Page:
SCARBOROUGH — For the second year in a row, councilors rejected a plan from the town’s Shellfish Committee that would have reduced the number of recreational shellfish licenses sold by the town.
“I think this was likely changed for the wrong reasons,” said Council Chairman Ron Ahlquist.
The committee had proposed the number of residential recreational licences be reduced from 200 to 180 and the number of non-residential recreational licenses be reduced from 20 to 18.
Licenses are sold to residents on a first-come, first-serve basis from the second week of April through August 1. After that, non-residents can buy up whatever licenses remain.
David Corbeau, the town’s marine resource management officer and staff liaison to the committee, said that most of the time there are licenses left over by August, and that those licenses are nearly always purchased by non-residents within a week of going up for sale.
He said the effort to reduce permits was small-scale protectionism, or residents not wanting Scarborough’s shellfish being caught by out-of-towners. He spoke out against the change on Wednesday.
“I don’t like doing away with 20 (residential) recreational licenses,” he said. “A couple of committee members don’t like them going to non-residents. I don’t mind that. And I’d hate to see residents of Scarborough get shut out from buying one in July because we don’t offer them.”
Councilor Jessica Holbrook asked whether the decrease proposed was also an effort to balance out the increase in commercial licenses also proposed by the committee – one more permit for a commercial digger over 60 years old and two more for residential commercial diggers.
Robert Willette, who chairs the Shellfish Committee, said it did not, and that increased mud coverage from rainfall this year should balance out the number of shellfish available and provide for the extra licenses.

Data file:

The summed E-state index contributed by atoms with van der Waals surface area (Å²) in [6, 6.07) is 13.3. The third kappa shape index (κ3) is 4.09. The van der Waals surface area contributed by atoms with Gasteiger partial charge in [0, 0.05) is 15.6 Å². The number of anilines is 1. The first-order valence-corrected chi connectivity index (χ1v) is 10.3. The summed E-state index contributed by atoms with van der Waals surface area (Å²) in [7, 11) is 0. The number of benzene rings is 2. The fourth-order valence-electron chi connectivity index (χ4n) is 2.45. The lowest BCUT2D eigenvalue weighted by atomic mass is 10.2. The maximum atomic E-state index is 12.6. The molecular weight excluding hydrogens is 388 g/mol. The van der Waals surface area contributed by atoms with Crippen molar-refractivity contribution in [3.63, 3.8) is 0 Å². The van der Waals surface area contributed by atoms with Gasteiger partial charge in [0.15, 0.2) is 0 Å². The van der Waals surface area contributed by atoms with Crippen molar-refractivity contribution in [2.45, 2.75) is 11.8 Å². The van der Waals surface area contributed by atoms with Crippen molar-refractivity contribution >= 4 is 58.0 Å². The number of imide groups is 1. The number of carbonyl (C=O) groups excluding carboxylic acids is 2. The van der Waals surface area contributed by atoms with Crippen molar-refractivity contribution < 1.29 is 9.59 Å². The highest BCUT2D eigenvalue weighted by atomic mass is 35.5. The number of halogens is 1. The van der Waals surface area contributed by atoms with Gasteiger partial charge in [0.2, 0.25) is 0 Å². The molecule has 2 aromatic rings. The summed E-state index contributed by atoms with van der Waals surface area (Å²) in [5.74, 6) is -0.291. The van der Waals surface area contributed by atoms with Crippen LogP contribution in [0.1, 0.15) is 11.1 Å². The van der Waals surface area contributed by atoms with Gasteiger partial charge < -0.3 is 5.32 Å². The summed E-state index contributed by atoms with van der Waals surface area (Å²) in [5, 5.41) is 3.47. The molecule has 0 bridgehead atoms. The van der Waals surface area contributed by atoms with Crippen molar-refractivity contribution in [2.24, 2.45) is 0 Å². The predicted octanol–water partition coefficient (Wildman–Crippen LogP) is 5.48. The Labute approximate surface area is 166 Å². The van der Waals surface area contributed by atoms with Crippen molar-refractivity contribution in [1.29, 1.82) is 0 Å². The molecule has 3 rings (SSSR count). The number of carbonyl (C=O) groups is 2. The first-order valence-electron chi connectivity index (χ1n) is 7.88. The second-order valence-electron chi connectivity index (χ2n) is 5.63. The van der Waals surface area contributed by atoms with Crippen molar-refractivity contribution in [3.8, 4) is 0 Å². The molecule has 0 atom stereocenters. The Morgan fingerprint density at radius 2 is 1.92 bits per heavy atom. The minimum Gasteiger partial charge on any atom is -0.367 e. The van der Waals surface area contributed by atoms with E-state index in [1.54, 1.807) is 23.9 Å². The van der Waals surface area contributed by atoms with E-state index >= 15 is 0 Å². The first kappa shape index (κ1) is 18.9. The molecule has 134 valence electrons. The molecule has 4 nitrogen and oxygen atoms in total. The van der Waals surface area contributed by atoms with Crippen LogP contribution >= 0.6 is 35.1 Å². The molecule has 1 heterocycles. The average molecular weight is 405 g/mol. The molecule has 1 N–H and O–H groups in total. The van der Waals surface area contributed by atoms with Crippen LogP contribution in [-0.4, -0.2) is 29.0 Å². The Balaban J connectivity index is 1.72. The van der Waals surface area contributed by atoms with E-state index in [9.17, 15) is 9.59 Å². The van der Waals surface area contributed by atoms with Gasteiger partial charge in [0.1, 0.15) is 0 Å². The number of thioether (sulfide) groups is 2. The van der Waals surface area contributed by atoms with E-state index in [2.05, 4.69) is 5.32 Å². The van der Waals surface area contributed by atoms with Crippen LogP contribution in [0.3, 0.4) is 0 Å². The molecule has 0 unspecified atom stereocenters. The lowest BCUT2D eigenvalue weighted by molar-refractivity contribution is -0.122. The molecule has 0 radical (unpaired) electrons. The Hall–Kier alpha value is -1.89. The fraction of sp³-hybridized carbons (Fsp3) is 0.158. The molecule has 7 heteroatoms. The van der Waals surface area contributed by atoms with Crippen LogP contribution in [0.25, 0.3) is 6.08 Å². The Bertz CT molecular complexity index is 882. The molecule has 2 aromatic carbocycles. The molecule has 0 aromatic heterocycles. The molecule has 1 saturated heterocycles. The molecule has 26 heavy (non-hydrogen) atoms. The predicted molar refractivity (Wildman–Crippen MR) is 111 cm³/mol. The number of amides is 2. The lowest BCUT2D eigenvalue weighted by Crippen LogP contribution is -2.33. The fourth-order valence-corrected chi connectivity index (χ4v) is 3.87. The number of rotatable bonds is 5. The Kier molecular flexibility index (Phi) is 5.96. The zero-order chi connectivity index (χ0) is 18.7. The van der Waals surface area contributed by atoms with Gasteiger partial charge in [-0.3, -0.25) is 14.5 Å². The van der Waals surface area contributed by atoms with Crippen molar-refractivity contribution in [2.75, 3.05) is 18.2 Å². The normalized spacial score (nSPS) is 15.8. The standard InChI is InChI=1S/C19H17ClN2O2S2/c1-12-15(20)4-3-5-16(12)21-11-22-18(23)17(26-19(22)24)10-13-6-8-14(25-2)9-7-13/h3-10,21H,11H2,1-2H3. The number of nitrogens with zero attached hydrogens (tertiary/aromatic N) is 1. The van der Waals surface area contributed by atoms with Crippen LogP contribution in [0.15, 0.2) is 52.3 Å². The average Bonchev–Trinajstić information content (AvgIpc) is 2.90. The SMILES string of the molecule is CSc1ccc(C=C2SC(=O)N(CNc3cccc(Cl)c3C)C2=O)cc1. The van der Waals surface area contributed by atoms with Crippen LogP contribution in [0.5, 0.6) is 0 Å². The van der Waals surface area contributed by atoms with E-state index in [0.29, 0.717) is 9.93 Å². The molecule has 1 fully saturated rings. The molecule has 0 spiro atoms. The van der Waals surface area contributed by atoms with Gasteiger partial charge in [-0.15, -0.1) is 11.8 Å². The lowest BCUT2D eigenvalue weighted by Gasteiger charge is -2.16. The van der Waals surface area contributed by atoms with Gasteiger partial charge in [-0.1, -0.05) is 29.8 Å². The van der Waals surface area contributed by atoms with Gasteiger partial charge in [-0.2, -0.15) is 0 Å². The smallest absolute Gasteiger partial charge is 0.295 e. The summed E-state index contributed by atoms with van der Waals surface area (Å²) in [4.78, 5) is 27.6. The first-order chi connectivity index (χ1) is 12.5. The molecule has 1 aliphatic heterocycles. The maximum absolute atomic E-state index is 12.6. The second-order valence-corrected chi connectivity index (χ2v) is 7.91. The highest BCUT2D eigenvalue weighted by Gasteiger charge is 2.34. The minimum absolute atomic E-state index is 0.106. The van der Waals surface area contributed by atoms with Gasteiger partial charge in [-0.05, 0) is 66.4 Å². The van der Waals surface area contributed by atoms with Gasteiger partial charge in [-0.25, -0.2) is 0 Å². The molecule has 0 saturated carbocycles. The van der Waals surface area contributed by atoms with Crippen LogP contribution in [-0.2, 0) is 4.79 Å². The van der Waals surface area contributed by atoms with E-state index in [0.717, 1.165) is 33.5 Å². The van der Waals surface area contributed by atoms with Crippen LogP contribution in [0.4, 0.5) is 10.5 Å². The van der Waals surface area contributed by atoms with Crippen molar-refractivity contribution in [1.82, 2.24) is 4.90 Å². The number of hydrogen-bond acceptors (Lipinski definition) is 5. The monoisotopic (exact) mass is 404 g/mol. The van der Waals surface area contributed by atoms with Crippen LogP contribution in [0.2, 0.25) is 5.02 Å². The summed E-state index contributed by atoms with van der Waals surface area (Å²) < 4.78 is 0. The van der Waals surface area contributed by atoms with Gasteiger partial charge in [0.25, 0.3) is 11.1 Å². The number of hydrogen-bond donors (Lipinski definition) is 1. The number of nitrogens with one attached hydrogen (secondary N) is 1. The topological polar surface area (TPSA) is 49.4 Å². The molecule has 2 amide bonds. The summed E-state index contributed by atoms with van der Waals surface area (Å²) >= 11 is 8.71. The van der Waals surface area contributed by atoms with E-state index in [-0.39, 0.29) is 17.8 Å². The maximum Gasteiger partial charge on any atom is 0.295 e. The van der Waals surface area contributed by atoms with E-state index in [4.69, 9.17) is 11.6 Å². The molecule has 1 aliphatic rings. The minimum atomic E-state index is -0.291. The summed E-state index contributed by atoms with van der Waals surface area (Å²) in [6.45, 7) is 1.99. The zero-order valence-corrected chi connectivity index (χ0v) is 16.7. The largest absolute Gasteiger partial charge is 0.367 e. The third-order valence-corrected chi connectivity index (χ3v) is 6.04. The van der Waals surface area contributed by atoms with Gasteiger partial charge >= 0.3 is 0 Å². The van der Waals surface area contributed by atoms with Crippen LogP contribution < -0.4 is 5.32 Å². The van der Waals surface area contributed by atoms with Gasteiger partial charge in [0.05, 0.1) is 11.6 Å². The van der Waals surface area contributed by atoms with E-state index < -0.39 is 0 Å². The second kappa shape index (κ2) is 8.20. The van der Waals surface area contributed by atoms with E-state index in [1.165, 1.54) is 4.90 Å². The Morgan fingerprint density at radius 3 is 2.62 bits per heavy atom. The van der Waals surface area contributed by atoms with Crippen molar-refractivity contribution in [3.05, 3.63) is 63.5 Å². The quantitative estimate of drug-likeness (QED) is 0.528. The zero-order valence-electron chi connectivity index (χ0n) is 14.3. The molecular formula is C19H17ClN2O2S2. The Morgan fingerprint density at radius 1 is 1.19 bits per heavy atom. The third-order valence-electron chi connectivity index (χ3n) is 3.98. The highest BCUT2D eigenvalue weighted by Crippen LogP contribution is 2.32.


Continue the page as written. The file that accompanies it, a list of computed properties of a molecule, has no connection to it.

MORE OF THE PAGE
“As far as the decrease in recreational, that was done because they weren’t all being sold to the residents of Scarborough,” Willette said. “I voted to oppose it.”
Councilors agreed with Willette and Corbeau. Councilor Judy Roy amended the proposal to maintain the 2011 numbers for recreation permits while accepting the minor increases in commercial ones. The amended bill was passed unanimously by the council.
In other business Wednesday, councilors unanimously agreed to extend the term of the Town Center Municipal Development TIF District for another three years.
TIF, or Tax Increment Finance, districts are a financial tool that allow municipalities to earmark tax revenue increases to pay for certain area for development projects.
The Town Center TIF District was enacted in 1985 to fund construction of the Municipal Offices, the addition of the police station to the fire station on Route 1, and renovation of the Scarborough Public Library through TIF revenue generated in Oak Hill.
The town still needs to pull in more than $600,000 from the TIF to break even on those expenditures, Hall said.
“I would like to see us benefit as much as we could from it,” Roy said.
The proposed extension will head to the state Community Development Committee for review. If it is approved there, the TIF district will expire in 2016 – giving it the maximum allowed lifespan of 30 years.